Erik Maell’s career has taken him from Victoria’s Secret to Lucasfilm, Walt Disney, Marvel Comics, DC Comics, and other clients. But for the last few years, the Mona Lisa has inspired a passion project.
Maell (Illustration and Fine Arts, 1994) became fascinated with Mona Lisa and its outsize status in the art world. No other painting in history has been reinterpreted as often as Mona Lisa, and Maell sifted through five centuries' worth of Mona Lisa-inspired recreations for his art anthology, Mona Lisa Reimagined.
Maell, writing from Cyprus, where he lives with girlfriend and fellow CCAD grad Tatiana Soteropoulos, talked with us recently about Mona Lisa Reimagined, lessons learned at CCAD, and a few words of wisdom for art students.
What did you learn about book publishing with Mona Lisa Reimagined?
The whole endeavor took about three years, during which time I had sent my proposal to just about every literary agent, acquisitions editor, and publisher in the world. Everyone I met with or spoke to was fascinated by the concept, and utterly enthralled by the images I'd assembled, but no one was willing to put up the necessary financial commitment to publish it. A friend and fellow Lucasfilm artist, Matt Busch, had been going through a similar ordeal, and he eventually mounted a Kickstarter campaign and raised the money he needed to self-publish his book, albeit on a small scale. I was about to go that route, but then I received a response from publisher Goff Books, and everything finally started to fall into place.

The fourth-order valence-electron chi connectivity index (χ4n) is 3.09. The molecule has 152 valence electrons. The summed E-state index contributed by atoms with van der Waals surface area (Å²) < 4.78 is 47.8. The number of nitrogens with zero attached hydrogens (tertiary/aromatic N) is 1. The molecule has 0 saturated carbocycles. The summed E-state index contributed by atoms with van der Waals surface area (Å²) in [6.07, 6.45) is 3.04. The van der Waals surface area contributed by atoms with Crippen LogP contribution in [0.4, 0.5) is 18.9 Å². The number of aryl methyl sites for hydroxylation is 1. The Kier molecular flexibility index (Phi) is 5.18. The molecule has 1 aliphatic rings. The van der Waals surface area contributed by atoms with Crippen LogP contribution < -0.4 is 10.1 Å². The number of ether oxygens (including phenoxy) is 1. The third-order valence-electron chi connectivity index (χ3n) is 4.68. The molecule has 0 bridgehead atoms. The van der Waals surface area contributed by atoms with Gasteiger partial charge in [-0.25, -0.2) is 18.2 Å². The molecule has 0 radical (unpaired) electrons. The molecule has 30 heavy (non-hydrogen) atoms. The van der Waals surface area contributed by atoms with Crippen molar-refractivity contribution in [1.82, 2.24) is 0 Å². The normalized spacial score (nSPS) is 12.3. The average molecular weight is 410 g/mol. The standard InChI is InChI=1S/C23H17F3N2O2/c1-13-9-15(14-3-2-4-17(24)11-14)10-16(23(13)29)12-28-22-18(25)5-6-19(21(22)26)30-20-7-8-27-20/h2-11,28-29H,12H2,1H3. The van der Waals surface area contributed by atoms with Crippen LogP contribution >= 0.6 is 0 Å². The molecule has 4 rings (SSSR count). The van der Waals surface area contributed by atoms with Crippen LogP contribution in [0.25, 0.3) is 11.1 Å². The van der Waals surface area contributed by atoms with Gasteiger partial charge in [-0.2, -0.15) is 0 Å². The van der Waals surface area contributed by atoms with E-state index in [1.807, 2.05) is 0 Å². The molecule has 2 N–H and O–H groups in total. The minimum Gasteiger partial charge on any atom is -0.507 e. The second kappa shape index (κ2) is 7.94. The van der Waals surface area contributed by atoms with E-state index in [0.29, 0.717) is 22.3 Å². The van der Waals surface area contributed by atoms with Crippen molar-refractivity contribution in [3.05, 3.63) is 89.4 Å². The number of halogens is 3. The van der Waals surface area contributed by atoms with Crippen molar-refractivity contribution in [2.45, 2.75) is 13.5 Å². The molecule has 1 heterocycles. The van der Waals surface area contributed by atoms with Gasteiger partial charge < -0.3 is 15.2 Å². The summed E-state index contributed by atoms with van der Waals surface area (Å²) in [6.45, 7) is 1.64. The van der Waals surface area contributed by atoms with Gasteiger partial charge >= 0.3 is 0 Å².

What advice do you have for CCAD students who see your career and think they might like to do something similar?
The best advice I can think of is to work hard, and never give up. It seems corny, but I really think the key to success in any endeavor is perseverance. You have to find the will to keep moving forward no matter what difficulties or stumbling blocks you encounter, and you'll eventually arrive where you want to be.
Everyone takes their education with them through life in some form or another. How has that been the case for you?
One of my favorite classes at CCAD was Illustration Techniques, because every week was an opportunity to try out a new medium and work in a different style. I still approach my artwork with the same philosophy today, and I'll combine any and all media necessary to create one of my paintings, and not allow myself to be limited by whatever materials are available. I still remember [emeritus professor Dennis] Drummond’s words: “If all you have is a piece of bark for a paintbrush, and some mud for paint, you should still be able to create art.